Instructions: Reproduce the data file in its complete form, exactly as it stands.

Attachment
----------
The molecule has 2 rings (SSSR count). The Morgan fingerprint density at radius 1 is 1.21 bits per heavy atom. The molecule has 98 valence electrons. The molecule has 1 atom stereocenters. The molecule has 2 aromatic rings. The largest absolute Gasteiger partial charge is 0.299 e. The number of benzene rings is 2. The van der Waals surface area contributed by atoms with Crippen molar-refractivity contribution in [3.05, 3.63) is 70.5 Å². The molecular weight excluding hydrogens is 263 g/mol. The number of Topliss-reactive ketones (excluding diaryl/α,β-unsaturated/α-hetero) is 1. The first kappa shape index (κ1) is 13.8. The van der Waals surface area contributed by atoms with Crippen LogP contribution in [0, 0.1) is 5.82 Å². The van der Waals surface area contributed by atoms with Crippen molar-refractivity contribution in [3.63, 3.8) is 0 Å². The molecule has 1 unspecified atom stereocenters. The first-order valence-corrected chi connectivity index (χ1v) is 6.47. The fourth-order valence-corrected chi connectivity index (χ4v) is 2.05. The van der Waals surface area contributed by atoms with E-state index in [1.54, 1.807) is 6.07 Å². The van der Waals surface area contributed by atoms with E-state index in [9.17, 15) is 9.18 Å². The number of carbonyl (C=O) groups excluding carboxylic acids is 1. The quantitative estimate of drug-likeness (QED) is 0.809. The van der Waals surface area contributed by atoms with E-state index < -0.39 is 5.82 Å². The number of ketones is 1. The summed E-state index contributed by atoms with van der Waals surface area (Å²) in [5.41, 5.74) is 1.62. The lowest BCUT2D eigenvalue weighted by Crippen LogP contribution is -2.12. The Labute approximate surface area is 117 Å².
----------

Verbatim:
The molecule has 2 rings (SSSR count). The Morgan fingerprint density at radius 1 is 1.21 bits per heavy atom. The molecule has 98 valence electrons. The molecule has 1 atom stereocenters. The molecule has 2 aromatic rings. The largest absolute Gasteiger partial charge is 0.299 e. The number of benzene rings is 2. The van der Waals surface area contributed by atoms with Crippen molar-refractivity contribution in [3.05, 3.63) is 70.5 Å². The molecular weight excluding hydrogens is 263 g/mol. The number of Topliss-reactive ketones (excluding diaryl/α,β-unsaturated/α-hetero) is 1. The first kappa shape index (κ1) is 13.8. The van der Waals surface area contributed by atoms with Crippen LogP contribution in [0, 0.1) is 5.82 Å². The van der Waals surface area contributed by atoms with Crippen molar-refractivity contribution in [3.63, 3.8) is 0 Å². The molecule has 1 unspecified atom stereocenters. The first-order valence-corrected chi connectivity index (χ1v) is 6.47. The fourth-order valence-corrected chi connectivity index (χ4v) is 2.05. The van der Waals surface area contributed by atoms with E-state index in [1.54, 1.807) is 6.07 Å². The van der Waals surface area contributed by atoms with E-state index in [9.17, 15) is 9.18 Å². The number of carbonyl (C=O) groups excluding carboxylic acids is 1. The quantitative estimate of drug-likeness (QED) is 0.809. The van der Waals surface area contributed by atoms with E-state index < -0.39 is 5.82 Å². The number of ketones is 1. The summed E-state index contributed by atoms with van der Waals surface area (Å²) in [5.41, 5.74) is 1.62. The lowest BCUT2D eigenvalue weighted by Crippen LogP contribution is -2.12. The Labute approximate surface area is 117 Å².